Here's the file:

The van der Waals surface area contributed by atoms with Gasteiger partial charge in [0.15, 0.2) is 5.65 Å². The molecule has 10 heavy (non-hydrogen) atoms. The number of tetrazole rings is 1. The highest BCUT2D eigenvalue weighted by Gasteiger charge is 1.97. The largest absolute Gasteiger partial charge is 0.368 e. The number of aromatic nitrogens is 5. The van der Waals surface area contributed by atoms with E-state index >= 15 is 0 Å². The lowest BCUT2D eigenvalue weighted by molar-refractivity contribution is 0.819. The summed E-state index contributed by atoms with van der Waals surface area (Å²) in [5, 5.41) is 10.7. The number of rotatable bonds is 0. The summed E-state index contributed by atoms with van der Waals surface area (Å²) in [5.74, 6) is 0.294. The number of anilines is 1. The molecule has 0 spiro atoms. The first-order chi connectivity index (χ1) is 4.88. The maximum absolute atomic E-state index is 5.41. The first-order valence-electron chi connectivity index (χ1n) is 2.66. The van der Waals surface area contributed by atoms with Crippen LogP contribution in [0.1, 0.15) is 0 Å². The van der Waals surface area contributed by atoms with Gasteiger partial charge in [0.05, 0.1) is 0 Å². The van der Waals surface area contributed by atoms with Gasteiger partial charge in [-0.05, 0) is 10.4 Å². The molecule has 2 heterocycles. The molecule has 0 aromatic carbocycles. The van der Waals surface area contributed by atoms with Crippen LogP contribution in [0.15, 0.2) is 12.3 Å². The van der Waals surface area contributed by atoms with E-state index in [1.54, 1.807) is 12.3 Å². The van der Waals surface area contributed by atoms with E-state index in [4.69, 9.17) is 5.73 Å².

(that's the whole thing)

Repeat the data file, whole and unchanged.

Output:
The van der Waals surface area contributed by atoms with Gasteiger partial charge in [0.15, 0.2) is 5.65 Å². The molecule has 10 heavy (non-hydrogen) atoms. The number of tetrazole rings is 1. The highest BCUT2D eigenvalue weighted by Gasteiger charge is 1.97. The largest absolute Gasteiger partial charge is 0.368 e. The number of aromatic nitrogens is 5. The van der Waals surface area contributed by atoms with E-state index >= 15 is 0 Å². The lowest BCUT2D eigenvalue weighted by molar-refractivity contribution is 0.819. The summed E-state index contributed by atoms with van der Waals surface area (Å²) in [5, 5.41) is 10.7. The number of rotatable bonds is 0. The summed E-state index contributed by atoms with van der Waals surface area (Å²) in [5.74, 6) is 0.294. The number of anilines is 1. The molecule has 0 spiro atoms. The first-order chi connectivity index (χ1) is 4.88. The maximum absolute atomic E-state index is 5.41. The first-order valence-electron chi connectivity index (χ1n) is 2.66. The van der Waals surface area contributed by atoms with Crippen LogP contribution in [0.1, 0.15) is 0 Å². The van der Waals surface area contributed by atoms with Gasteiger partial charge in [0.05, 0.1) is 0 Å². The van der Waals surface area contributed by atoms with Gasteiger partial charge in [-0.05, 0) is 10.4 Å². The molecule has 2 heterocycles. The molecule has 0 aromatic carbocycles. The van der Waals surface area contributed by atoms with Crippen LogP contribution in [0.15, 0.2) is 12.3 Å². The van der Waals surface area contributed by atoms with E-state index in [1.54, 1.807) is 12.3 Å². The van der Waals surface area contributed by atoms with E-state index in [4.69, 9.17) is 5.73 Å².